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Aldermen Mulling Over City Income Tax Proposal

By Danette Chavez in News on Jun 12, 2015 6:45PM

When you've lived in Chicago long enough, it can often feel like you're being taxed (directly and otherwise) on just about everything. And now, with a budget crisis and a plummeting credit status, it looks like city officials are eyeing a tax on personal income to stop the financial bleeding.

A city income tax has been proposed before; Mayor Rahm Emanuel dismissed the idea last year when it came up as one of several revenue-generating ideas. But now that the city's credit status has been downgraded yet again, the idea is being revived by city council members.

Ald. Joe Moore (49th), one of the mayor's most vocal allies, has made statements in support of a city income tax. He described his ideal scenario for a personal income tax as "a graduated income tax that would be pegged at peoples' ability to pay."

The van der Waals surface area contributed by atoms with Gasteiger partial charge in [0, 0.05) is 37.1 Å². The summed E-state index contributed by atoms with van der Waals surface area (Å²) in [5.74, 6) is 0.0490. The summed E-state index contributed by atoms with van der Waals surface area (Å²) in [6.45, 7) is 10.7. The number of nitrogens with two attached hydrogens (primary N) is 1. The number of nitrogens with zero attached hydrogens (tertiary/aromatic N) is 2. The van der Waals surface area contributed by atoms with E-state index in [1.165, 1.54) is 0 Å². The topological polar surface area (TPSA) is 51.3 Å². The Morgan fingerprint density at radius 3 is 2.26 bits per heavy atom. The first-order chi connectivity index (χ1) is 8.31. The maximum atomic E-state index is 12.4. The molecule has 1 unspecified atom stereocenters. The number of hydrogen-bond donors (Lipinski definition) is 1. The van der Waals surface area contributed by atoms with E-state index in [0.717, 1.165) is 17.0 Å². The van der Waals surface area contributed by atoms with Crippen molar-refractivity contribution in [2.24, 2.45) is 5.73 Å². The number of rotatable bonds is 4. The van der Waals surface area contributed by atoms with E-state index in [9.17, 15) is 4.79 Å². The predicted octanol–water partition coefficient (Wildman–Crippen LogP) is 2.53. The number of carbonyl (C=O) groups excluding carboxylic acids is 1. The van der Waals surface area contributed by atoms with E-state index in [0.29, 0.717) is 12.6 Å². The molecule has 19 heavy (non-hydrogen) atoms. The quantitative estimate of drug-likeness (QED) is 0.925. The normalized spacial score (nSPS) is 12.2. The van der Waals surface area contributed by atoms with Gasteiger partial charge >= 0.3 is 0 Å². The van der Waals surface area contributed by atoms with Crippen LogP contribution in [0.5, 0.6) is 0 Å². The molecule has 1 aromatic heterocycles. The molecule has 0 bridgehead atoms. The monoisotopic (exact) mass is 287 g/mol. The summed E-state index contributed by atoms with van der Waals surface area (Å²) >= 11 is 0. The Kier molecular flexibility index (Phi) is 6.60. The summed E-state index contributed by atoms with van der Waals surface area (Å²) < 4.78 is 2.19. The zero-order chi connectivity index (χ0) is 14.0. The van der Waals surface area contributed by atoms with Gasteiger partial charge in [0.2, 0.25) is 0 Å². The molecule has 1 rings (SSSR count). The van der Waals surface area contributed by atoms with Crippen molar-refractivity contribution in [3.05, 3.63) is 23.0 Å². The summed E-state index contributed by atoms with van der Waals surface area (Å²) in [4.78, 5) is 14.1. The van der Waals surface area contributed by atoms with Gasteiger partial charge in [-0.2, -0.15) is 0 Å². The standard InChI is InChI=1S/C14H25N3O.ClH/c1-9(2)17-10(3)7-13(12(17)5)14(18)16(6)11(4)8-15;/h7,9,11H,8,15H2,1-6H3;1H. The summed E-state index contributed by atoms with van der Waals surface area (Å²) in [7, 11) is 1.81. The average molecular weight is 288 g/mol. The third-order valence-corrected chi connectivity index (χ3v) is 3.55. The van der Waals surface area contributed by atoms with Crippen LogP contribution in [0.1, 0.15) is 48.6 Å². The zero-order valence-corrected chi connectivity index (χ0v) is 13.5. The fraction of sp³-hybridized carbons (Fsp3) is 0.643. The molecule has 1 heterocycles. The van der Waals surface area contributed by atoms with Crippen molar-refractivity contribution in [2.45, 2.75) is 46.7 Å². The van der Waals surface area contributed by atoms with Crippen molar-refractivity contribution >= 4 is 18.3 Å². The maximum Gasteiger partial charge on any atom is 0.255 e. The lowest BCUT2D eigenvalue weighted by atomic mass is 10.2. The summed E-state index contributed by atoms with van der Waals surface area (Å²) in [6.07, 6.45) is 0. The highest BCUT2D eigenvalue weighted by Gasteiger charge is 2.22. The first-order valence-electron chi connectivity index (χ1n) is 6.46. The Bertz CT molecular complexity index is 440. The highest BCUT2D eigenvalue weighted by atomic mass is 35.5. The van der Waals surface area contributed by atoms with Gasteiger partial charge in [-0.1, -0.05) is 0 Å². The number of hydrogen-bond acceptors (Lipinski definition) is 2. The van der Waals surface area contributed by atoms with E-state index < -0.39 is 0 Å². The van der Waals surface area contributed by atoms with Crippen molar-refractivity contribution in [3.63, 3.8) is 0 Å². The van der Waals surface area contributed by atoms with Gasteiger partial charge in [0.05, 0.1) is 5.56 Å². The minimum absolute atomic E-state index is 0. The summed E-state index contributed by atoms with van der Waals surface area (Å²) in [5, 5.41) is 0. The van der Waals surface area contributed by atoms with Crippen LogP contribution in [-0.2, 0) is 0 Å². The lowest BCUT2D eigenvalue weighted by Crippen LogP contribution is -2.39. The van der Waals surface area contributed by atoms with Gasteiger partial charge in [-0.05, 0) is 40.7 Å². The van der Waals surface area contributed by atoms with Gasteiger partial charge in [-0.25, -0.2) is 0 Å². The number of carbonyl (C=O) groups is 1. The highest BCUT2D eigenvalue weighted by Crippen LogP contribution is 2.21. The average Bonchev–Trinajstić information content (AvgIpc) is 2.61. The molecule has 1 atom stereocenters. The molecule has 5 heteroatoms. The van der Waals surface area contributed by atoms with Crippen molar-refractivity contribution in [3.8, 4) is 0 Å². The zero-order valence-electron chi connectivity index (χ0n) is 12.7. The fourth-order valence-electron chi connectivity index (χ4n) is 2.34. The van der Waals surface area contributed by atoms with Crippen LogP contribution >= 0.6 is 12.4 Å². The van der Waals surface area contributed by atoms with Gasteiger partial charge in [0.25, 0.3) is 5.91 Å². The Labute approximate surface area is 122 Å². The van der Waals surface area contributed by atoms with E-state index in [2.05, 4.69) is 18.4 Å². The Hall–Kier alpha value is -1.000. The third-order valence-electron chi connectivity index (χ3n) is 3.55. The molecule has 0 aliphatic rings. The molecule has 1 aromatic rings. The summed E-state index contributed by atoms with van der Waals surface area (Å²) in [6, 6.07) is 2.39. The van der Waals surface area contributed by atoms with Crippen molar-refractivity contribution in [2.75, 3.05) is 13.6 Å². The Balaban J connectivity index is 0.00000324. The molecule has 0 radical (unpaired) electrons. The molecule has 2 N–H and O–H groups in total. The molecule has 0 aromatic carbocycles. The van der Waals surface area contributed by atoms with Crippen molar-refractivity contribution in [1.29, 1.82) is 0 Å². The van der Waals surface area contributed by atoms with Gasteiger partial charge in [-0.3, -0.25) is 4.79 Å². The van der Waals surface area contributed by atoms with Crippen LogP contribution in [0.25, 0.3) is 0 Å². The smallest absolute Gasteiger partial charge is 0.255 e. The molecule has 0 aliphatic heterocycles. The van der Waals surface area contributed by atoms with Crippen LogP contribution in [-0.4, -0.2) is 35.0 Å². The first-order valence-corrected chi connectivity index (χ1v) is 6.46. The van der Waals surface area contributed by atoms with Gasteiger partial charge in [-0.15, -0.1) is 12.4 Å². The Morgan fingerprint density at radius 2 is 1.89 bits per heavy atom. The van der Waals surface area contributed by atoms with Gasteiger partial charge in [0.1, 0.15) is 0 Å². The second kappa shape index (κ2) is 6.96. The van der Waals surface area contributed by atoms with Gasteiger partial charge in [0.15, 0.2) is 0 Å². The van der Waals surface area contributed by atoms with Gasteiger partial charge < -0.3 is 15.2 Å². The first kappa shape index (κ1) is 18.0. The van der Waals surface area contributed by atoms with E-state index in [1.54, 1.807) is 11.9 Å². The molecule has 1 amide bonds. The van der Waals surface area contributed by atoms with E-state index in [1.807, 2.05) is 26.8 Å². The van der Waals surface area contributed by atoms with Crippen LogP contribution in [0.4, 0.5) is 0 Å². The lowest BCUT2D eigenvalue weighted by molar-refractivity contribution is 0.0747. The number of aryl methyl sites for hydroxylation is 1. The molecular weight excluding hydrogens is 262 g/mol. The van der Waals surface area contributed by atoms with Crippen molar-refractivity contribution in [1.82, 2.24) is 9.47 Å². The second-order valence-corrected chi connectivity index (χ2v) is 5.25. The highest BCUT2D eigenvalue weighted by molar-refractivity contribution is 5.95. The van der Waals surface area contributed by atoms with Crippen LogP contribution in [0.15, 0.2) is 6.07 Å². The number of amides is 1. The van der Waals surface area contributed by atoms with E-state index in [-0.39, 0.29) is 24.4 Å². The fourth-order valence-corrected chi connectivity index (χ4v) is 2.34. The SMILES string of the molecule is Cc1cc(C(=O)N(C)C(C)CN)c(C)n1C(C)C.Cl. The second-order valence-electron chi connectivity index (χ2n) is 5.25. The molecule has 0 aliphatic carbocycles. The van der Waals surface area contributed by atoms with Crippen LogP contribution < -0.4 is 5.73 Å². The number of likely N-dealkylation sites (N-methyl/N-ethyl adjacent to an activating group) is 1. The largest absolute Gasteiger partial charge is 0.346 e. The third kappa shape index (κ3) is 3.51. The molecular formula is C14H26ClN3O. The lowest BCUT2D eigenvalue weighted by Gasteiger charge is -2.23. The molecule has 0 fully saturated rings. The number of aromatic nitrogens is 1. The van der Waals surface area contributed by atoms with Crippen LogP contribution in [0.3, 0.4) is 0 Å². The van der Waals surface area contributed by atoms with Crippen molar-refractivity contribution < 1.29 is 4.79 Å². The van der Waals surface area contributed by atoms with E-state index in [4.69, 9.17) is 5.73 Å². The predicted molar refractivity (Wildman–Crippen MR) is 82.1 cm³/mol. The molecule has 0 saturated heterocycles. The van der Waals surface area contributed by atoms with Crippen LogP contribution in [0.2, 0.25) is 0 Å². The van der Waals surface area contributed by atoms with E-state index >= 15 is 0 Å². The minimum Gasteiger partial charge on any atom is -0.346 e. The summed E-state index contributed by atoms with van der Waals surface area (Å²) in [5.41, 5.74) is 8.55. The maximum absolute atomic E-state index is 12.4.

Moore also suggested that the tax would only be implemented on income over a certain level, affecting mostly high earners. There was a mixed response from his fellow council members: While Ald. Walter Burnett (27th) said we ought to "spread the pain across the city" (which is exactly how you want your government officials to discuss budget planning), Ald. James Cappleman (46th) said he opposes the idea (for now).

But Ald. Jason Ervin (28th) shot down the proposal of a new flat tax, telling WTTW that he felt:

"another flat tax would be regressive on a majority of citizens in our city. We already have a flat income tax in the state, so to add another flat tax would not be a step in the right direction."

There are other aldermen who are also trying to hold off on making another grab at individual taxpayer dollars. Ald. Carlos Rosa (35th) said the council needs to ask "the rich to pay their share." His ideas include a tax on trades at the city's financial exchanges.

If approved, Chicago would join several of the country's largest cities, including New York, San Francisco and Philadelphia, in taxing wages. But that's currently a big "if"—state law requires that the income tax be a flat tax, but a multi-tiered approach may be what's required to ensure that those with the least ability to pay aren't unduly burdened.